If you are fortunate enough to have a strong sense of personal calling or talent or giftedness, one of the great temptations will be pride.
It is common for great leaders to think of themselves and what they are doing as a gift to the world. Os Guinness writes,
One of the most common, subtle, and manipulative distortions of all is in religious empire building. God only knows how many churches, missionary societies, charities, colleges, crusades, reforms, and acts of philanthropic generosity have trumpeted the call of God and advanced their leaders’ egos.The Call, 115 (2003)
There are far too many human-made empires and organizations that have risen and fallen on the ego of a single person. It happens when the belief is that God exists to serve the mission rather than the other way around. The result is that a calling, which is meant to be a blessing to you and others, becomes a curse.
How do we avoid the trap?
My short answer is this: don’t take yourself too seriously. There are two parts to my answer.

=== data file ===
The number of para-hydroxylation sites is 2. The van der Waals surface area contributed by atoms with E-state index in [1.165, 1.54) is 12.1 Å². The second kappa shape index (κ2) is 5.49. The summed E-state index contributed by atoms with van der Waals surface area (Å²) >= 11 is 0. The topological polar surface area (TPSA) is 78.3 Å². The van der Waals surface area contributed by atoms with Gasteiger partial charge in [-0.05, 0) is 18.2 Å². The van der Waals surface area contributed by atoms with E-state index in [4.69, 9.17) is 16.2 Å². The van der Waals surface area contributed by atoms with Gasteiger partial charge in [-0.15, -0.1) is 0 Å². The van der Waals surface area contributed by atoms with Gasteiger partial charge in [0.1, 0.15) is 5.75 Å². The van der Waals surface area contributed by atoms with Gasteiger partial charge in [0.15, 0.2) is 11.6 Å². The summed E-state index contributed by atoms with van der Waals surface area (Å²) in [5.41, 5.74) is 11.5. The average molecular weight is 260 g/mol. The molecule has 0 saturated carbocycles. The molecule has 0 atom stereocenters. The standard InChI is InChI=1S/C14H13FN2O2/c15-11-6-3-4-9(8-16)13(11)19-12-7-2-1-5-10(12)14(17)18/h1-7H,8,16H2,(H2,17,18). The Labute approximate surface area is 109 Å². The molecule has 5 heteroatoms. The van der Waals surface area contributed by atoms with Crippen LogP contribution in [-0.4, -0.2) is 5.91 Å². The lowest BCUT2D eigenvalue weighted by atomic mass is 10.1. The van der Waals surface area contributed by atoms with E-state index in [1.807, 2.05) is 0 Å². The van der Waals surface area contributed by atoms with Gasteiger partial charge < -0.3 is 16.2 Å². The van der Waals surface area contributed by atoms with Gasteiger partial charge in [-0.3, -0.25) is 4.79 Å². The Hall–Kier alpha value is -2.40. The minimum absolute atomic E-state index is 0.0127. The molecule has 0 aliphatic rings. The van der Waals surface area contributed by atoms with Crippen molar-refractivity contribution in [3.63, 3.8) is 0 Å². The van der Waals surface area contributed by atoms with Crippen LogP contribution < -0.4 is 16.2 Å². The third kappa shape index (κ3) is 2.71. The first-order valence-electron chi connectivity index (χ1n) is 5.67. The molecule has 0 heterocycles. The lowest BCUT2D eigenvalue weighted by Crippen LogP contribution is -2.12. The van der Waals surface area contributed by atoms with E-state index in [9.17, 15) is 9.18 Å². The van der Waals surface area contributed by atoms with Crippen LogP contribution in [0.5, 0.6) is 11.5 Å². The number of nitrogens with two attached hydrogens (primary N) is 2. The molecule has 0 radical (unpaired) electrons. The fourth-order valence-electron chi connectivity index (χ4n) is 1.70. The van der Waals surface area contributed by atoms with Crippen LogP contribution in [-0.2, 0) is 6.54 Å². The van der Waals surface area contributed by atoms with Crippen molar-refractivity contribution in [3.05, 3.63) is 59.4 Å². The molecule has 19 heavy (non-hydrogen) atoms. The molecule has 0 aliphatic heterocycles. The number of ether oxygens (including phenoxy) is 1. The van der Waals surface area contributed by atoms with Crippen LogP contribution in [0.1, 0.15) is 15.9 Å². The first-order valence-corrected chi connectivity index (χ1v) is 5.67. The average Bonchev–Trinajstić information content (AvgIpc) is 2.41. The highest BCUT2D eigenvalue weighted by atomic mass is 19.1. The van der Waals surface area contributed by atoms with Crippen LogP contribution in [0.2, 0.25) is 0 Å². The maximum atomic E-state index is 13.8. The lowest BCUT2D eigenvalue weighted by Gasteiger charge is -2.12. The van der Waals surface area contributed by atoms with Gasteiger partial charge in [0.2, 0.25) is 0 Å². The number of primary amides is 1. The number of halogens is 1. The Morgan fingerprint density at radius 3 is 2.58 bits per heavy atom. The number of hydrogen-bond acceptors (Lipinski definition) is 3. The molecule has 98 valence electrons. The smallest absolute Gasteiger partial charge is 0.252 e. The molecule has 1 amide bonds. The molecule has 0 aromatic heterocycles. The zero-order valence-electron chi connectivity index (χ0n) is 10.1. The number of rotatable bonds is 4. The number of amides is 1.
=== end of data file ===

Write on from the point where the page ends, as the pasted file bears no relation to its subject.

First, the responsibilities given to you by God are important and should be taken very seriously. This seems counter to my statement, but it is not. The responsibility is important, but your role in the carrying the responsibility can be done by any number of people called and equipped by God. This means that you can be replaced. However, the fact remains that God has indeed called you for a specific set of tasks, and you should not take that lightly. Whatever it is God has asked you to do is important, but that doesn’t give you permission to think of yourself as more important than others.
Second, God has been working long before you arrived, and He will continue to work long after you are gone. It is sobering to think that your life, when compared to the billions of lives that will have been lived throughout the existence of humanity, is a mere speck of dust. We all participate in the word of God, but your part in it is just that: a part. It doesn’t mean you’re not special. But, you and your work are not more special.
How does this change things?
When you have a clear sense that God has given you a particular task to do while you are on this earth, and you combine that with the humility of not taking yourself too seriously, you become unstoppable. Why? Because you behave in a way that values the calling, and not just yours, but all callings, as vitally important while maintaining that yours is not more important.
You will treat people and what they are up to with value, knowing that they may very well be doing just as important work as you are, even though you can’t see the value. The goal here is to live with an appreciation for what others are doing because you assume they, just like you, have heard a call. This is an exercise in true humility.